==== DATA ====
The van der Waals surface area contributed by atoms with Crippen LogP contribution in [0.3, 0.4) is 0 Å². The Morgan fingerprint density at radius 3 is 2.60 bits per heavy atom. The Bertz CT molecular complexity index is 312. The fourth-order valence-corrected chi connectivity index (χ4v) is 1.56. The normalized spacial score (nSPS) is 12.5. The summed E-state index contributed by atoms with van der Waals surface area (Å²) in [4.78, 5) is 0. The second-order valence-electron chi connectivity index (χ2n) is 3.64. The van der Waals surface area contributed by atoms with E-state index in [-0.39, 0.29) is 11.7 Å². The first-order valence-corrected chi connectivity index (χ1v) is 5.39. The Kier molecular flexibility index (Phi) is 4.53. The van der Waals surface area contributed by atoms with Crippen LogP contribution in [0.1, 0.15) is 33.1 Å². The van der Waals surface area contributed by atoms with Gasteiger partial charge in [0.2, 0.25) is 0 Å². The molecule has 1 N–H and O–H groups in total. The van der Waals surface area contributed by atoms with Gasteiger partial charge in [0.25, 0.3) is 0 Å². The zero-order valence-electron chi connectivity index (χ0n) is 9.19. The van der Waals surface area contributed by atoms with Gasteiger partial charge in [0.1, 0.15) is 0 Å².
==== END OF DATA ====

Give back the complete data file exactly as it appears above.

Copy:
The van der Waals surface area contributed by atoms with Crippen LogP contribution in [0.3, 0.4) is 0 Å². The Morgan fingerprint density at radius 3 is 2.60 bits per heavy atom. The Bertz CT molecular complexity index is 312. The fourth-order valence-corrected chi connectivity index (χ4v) is 1.56. The normalized spacial score (nSPS) is 12.5. The summed E-state index contributed by atoms with van der Waals surface area (Å²) in [4.78, 5) is 0. The second-order valence-electron chi connectivity index (χ2n) is 3.64. The van der Waals surface area contributed by atoms with E-state index in [-0.39, 0.29) is 11.7 Å². The first-order valence-corrected chi connectivity index (χ1v) is 5.39. The Kier molecular flexibility index (Phi) is 4.53. The van der Waals surface area contributed by atoms with Crippen LogP contribution in [0.1, 0.15) is 33.1 Å². The van der Waals surface area contributed by atoms with Gasteiger partial charge in [0.2, 0.25) is 0 Å². The molecule has 1 N–H and O–H groups in total. The van der Waals surface area contributed by atoms with Gasteiger partial charge in [0.25, 0.3) is 0 Å². The zero-order valence-electron chi connectivity index (χ0n) is 9.19. The van der Waals surface area contributed by atoms with Gasteiger partial charge in [0.1, 0.15) is 0 Å².